The majority of Georgia residents want the state to expand Medicaid under the Affordable Care Act (ACA) and disagree with conservative state lawmakers’ decision to reject it, according to a new public opinion survey.
The poll was conducted by the Schapiro Group in August and sponsored by the Healthcare Georgia Foundation, an organization that advocates for the expansion and “access to affordable, quality healthcare for underserved individuals and communities.”
The poll also found that an even higher percentage of residents have a positive view of the Medicaid program. Among those surveyed, 75 percent said they believe Medicaid is very important for health care, and 91 percent say Medicaid is an important program for the state.
States that expanded Medicaid under the ACA in 2013 and 2014 have seen sharp declines in their uninsured rate, while the percentage of uninsured in Georgia has only dropped from 22.4 percent to 20.2 percent during that time.
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“Georgia’s candidates for U.S. Senate and governor should not underestimate our state’s residents and their overwhelmingly positive view of Medicaid and their disapproval of the decision not to expand Medicaid,” Gary Nelson, president of the Healthcare Georgia Foundation, told Georgia Health News.
Republican candidate for U.S. Senate David Perdue has led Democrat Michelle Nunn by just a few percentage points over the past few months, and Deal has also maintained a slight lead over state Sen. Jason Carter (D-Decatur).
However, a poll released Friday shows both candidates tied headed into the final three weeks of the campaign.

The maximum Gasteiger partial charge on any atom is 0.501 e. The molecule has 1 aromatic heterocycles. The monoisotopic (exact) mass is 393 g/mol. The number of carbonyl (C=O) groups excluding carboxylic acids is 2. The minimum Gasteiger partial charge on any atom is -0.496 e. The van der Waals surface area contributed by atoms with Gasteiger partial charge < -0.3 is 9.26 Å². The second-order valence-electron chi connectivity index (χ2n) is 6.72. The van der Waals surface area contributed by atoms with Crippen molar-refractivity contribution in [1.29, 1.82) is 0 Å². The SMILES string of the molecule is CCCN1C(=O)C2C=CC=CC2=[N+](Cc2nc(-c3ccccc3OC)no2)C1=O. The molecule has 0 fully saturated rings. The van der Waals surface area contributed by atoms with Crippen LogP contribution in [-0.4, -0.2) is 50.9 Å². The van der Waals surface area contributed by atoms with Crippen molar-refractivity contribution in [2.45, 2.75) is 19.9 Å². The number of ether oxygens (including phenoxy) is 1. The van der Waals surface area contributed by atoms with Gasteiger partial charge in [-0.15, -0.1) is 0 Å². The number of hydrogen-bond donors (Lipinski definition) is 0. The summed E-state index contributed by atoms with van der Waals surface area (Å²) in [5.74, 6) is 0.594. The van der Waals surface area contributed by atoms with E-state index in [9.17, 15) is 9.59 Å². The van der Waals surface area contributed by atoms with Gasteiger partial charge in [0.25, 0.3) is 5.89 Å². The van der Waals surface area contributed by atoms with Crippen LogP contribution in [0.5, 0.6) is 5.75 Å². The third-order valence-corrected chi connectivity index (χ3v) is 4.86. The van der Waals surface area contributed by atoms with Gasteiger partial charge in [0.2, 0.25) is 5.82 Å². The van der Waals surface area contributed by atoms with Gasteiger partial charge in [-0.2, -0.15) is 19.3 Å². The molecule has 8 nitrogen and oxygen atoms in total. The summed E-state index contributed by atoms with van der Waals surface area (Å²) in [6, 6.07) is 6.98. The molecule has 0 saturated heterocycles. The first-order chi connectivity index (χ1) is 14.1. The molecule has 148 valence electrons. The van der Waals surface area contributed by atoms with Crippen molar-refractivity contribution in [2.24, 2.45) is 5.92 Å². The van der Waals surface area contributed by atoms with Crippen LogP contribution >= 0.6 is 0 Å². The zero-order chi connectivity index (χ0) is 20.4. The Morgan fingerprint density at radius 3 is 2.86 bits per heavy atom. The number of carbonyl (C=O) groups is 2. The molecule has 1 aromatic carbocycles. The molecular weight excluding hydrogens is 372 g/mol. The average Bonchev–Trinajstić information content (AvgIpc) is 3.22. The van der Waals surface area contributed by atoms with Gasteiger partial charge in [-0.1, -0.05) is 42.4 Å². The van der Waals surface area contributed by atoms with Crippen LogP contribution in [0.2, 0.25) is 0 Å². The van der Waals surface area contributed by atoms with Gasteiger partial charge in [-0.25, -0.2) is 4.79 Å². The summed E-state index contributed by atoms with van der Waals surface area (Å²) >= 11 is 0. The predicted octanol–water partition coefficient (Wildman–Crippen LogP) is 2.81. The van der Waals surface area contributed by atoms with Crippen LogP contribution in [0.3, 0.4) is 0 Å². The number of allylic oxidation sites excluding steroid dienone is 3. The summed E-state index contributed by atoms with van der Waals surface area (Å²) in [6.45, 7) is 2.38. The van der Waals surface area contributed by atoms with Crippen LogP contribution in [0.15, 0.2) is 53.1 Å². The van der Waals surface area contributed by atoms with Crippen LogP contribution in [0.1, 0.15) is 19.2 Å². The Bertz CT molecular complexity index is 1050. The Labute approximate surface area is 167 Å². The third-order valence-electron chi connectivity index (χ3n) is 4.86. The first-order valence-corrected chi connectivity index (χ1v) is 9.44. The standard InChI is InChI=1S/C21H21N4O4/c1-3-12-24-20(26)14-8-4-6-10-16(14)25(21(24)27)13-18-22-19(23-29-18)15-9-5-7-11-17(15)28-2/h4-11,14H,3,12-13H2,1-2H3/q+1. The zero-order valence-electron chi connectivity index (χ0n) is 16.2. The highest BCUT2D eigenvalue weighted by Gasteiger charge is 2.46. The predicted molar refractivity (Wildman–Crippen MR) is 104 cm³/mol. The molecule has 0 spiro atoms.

Data released by the U.S. Census Bureau’s American Community Survey found that seven out of 11 major metropolitan areas with rates of uninsured people higher than the national average are in states that have refused to expand Medicaid. That includes Atlanta.
Gov. Nathan Deal (R) in 2012 said he would not expand Medicaid to cover an estimated 650,000 low-income residents because he said it would be too expensive—a common Republican charge despite the federal government’s commitment to cover costs during the expansion’s first few years and most of the costs beyond that.
“I think that is something our state cannot afford,” Deal told the Atlanta Journal-Constitution. “And even though the federal government promises to pay 100 percent for the first three years and 90 percent thereafter, I think it is probably unrealistic to expect that promise to be fulfilled in the long term, simply because of the financial status that the federal government is in.”
Georgia lawmakers claim that expanding Medicaid would cost anywhere from $2 billion to more than $4 billion over the next ten years. The Georgia Budget and Policy Institute estimates that the expansion’s positive effect on tax revenue would reduce the overall cost, and that expansion would only cost the state $350 million over the next decade.
Georgia lawmakers this year refused to expand Medicaid during the legislative session, instead passing legislation that prohibits legislators from even advocating for Medicaid expansion. Georgia joined 22 other states that have refused federal funds to expand Medicaid.
The refusal to extend access to health care to low-income Georgians coupled with new restrictions on reproductive health care has led to significant grassroots opposition. Activists in the state have followed the lead of those in North Carolina by staging Moral Mondays protests.